Several years ago, we had an opportunity to transform a disorder in client care managers’ communication. Separate applications, no data synchronization, a complicated workflow on paper, all of it has a nation-wide US distributor of promo products with production performance of over 5,000 types daily.

We developed a high-end custom solution using the mapped employee journey based on a business automation platform enabling them to respond to drastic shifts in demand. The client got more control over the flow, and order processing increase tripled due to putting under one roof workflow and content management.

The second story shows how the persistence of a small group of men can bring value to the citizens throughout the nation. Over 9 years ago, we started to help one small but ambitious company willing to realize its wish to provide an internet connection to the most remote corners of the country.

We delivered the value improving customer experience highly correlated with the commercial growth of partners due to the transformation of customer relationship management from manual to the digital accelerated sales process. A corporate-level B2B portal advanced relationships with distributors and partners.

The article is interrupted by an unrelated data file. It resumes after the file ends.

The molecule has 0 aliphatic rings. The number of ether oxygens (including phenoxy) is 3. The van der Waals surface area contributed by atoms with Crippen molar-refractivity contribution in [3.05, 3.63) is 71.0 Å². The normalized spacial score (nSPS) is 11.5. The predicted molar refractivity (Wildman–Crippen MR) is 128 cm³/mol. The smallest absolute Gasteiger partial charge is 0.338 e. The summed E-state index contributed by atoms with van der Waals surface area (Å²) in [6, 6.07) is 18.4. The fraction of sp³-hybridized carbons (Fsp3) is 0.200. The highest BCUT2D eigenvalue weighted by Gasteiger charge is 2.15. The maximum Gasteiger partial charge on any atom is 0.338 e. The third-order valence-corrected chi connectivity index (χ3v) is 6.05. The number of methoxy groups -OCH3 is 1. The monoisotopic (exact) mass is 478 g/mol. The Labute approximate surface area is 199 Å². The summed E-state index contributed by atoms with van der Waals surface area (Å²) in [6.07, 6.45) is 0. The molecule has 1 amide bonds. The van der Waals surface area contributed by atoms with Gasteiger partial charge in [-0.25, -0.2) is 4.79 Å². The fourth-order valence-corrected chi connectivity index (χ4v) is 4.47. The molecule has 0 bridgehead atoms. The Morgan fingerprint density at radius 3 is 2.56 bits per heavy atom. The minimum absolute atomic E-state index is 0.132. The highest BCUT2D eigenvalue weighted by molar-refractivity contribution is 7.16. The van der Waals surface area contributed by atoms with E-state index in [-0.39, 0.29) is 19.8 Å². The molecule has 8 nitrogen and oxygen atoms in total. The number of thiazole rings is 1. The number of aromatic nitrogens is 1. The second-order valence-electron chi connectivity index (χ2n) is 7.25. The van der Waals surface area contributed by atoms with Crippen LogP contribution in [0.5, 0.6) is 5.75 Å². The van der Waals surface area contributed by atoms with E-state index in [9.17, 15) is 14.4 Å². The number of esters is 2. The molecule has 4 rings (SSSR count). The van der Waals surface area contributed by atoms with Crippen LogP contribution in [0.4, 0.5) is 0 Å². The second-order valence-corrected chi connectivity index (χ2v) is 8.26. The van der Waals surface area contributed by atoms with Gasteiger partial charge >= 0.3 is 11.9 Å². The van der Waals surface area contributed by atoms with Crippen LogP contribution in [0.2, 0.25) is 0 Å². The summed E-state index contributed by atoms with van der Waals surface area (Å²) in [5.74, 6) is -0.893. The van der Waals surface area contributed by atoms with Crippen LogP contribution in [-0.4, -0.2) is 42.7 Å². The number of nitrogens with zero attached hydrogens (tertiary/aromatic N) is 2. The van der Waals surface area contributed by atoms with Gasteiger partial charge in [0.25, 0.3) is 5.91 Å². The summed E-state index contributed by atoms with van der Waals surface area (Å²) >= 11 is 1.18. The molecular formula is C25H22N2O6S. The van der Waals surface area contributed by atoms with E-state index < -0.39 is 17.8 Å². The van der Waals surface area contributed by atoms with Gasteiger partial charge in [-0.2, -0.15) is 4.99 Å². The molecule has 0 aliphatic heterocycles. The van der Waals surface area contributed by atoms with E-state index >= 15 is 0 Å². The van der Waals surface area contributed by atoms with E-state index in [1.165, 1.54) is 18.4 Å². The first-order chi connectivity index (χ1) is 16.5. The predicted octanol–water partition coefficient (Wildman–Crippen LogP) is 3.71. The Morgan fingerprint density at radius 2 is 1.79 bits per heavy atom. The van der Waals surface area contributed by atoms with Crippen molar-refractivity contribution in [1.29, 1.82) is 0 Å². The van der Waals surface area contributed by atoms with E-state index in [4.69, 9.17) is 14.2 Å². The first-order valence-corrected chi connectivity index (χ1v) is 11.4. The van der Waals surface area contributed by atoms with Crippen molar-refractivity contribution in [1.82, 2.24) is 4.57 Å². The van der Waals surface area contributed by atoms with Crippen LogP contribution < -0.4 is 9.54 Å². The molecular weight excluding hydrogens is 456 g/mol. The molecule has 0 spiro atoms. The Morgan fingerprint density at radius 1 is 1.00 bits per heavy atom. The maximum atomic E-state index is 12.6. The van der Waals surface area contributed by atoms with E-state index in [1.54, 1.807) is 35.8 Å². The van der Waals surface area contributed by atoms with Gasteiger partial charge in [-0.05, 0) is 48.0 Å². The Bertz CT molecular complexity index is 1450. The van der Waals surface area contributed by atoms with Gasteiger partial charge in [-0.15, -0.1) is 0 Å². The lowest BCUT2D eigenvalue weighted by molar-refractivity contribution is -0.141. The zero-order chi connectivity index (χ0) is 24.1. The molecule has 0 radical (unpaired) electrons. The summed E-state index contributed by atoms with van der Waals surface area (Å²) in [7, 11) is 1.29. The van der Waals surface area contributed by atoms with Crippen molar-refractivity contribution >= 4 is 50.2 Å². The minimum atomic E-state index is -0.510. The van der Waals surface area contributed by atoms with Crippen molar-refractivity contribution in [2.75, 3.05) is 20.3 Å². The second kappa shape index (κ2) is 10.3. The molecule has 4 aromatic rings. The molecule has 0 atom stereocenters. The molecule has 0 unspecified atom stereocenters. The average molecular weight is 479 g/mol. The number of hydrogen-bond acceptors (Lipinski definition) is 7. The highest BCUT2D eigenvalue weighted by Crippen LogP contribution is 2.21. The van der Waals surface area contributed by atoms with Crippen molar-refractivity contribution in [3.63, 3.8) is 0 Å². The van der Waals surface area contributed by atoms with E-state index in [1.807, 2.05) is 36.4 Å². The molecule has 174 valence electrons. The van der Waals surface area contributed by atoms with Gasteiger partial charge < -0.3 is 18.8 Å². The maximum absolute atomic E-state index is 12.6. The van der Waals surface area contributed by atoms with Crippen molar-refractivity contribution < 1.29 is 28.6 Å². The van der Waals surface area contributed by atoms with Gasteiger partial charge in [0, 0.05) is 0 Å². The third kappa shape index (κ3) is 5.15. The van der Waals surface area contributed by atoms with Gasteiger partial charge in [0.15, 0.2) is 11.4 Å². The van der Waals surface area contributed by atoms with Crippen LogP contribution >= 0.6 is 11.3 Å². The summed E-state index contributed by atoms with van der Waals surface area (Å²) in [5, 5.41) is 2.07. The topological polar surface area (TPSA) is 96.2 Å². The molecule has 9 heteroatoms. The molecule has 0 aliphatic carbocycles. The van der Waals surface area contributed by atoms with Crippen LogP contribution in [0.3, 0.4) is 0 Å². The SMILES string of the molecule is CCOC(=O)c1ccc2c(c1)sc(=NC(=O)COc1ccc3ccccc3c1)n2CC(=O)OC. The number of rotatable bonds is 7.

That is a brilliant example of how technology can grow a small company into a national wholesaler of telecommunication services.

Has integrating Digital Transformation been a challenging process for some companies? What are the challenges? How do you help resolve them?

Digital transformation is a complex process that brings the desired results only if it is approached and used correctly.

The biggest problem with digital transformation is not transformation itself but the setting up of the company’s processes. When the processes are straight, they can be easily wrapped up into the digital jacket applying strict rules to put in order your business.

I witnessed how it took place in eCommerce, healthcare, education, automotive, manufacturing, real estate, telecom, and others. I’ve had some cases when enterprise clients addressed us having chaos in processes having little more than an idea of how to copу with that. In fact, there are always processes, undocumented, unestablished, variational, but anyway, they are feasible to be unified.

First and foremost, digital transformation is about human needs that come first, stimulating to invent, scale, and spread around the world solutions with the human on the top, of course. Putting myself into the same client’s entrepreneurial shoes dives me in the deep to find a solution as well as a feel of responsibility for the implementation of the technologies for people usage.